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The very winds whispered in soothing accents, and maternal Nature bade me weep no more.
Maybe we've been brainwashed by 130 years of Yankee history, but Southern identity now has more to do with food, accents, manners, music than the Confederate past. It's something that's open to both races, a variety of ethnic groups and people who move here.
John Shelton Reed
When you're traveling constantly, every day you become inspired, and it shows in my work, sonically, lyrically, visually. Conversations with women with different accents and stories told in those accents. I like to create characters based on different people I've met, and relationships. I like to tell stories loosely based on real-life events.
There are accents in the eye which are not on the tongue, and more tales come from pale lips than can enter an ear. It is both the grandeur and the pain of the remoter moods that they avoid the pathway of sound.
I do believe that there are African Americans who have thick accents. My mom has a thick accent; my relatives have thick accents. But sometimes you have to adjust when you go into the world of film, TV, theatre, in order to make it accessible to people.
German accents and Hassidic accents aren't that romantic. They're more harsh. Although Hebrew, when spoken by certain people, sounds beautiful. There's this beautiful woman I know who speaks Hebrew, and when she speaks, it's so attractive. Maybe it's who's speaking it.
I went through a lot of bullying early on. Girls made my life a living hell. We had come to America from a different country. My brother and I had accents. It was very tough.
I was always quite good with accents - I always had quite a good ear - so from the age of about 13, I used to do a lot of voiceover and dubbing for foreign films.
Always write as if you are talking to someone. It works. Don't put on any fancy phrases or accents or things you wouldn't say in real life.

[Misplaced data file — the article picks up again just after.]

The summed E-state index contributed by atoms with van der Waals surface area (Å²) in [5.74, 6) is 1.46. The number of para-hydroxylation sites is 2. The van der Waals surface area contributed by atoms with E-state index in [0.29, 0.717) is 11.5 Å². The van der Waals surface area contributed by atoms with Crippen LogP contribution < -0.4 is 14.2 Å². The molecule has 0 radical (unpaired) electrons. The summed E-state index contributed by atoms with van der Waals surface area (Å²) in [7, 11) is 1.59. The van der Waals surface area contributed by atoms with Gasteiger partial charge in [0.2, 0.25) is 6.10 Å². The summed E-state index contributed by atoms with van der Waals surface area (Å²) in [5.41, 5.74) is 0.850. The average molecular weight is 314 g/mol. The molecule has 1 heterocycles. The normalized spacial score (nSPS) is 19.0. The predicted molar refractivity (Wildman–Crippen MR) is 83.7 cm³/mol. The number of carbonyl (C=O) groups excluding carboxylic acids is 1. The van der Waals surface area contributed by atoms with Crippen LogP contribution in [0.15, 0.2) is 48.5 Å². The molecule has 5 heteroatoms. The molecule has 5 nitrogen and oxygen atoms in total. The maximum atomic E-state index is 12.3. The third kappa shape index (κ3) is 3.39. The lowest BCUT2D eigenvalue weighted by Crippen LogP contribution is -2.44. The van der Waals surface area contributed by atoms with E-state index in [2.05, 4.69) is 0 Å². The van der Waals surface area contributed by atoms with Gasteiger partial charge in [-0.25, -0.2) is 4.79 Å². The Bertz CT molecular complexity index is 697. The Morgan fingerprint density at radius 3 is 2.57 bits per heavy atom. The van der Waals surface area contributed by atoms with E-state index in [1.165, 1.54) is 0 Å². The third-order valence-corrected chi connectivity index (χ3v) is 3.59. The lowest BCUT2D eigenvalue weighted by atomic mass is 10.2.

The tricky thing becomes: Do you know yourself well enough to then portray that on screen? And for me, I find that really hard. I'd rather hide behind accents and funny walks.
Both my parents had heavy accents, and so did everybody they knew. It's a rhythm thing - people who speak English where they have to hesitate and think of the right word. And I think it rubbed off.
What is so weird is that young people who want to be 'celebrities' do not want to put in the hard work. They don't want to do the training, go to drama school, read Shakespeare, try different accents and study technique. They just want to be famous. It is not just in England; it's the same in America and all over Europe.
Justin Timberlake is the single most talented human being I've ever met in my life, and it sickens me. He is, like, 12 years old or something! He has 0 percent body fat, he is musically gifted, he has a great ear for accents, and he is hilarious.
Accents can be a great tool to tell a story - but if you do it wrong, it pulls you right out of the movie.
I worked the drive-through at McDonald's and tried out different accents - Italian, Russian, Irish.
Leather accents on pieces make it fun and spices up an outfit.
Now between the meanings of words and their sounds there is ordinarily no discoverable relation except one of accident; and it is therefore miraculous, to the mystic, when words which make sense can also make a uniform objective structure of accents and rhymes.
John Crowe Ransom
I walk around talking to myself in accents. Usually people look at me like I'm a complete fruit loop.
When my grandfather died, I started adopting some of his accents, to sort of remind myself of him. A homage. He was a war hero, and he was really great with his hands.
Because of my Asian-ness, I couldn't be anonymous - what I said, what I ate, what I did at the weekend were startlingly different to what everyone else did. I was also a performer, quick and chameleon-like, good at accents, so that made me stand out.
I didn't really like my Sydney accent - nobody likes the sound of their own voice - and when I was a little younger tried to change my accent gradually. But I've only ever really lived in Sydney and Los Angeles, so I haven't been influenced by the accents of some far-off land.
I was very serene, and I still am, until I start talking in another voice, then suddenly I have a lot of volume and I'm frantic. But I didn't want to be one of those people who's always talking in accents in real life, so I started doing sketch comedy.
I'm not against accents - my husband's from Lancashire and has a rural Lancs accent. We've just got back from Scotland yesterday, and I love that Highland burr.
I knew at a young age that I wanted to do comedy, and maybe part of that was trying to fit in at school because I had a weird name, and my parents had these accents, and I was definitely a late bloomer.
I love accents; I would love to find more characters with a variety of vocal intonations. It creates a character. It's like you're singing a song. Some people find their character through walking or movement - for me, voice is one of the ways I find parts of the character.
A. P. J. Abdul Kalam
Martin Luther King, Jr.
Leonardo da Vinci
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After climbing a great hill, one only finds that there are many more hills to climb.
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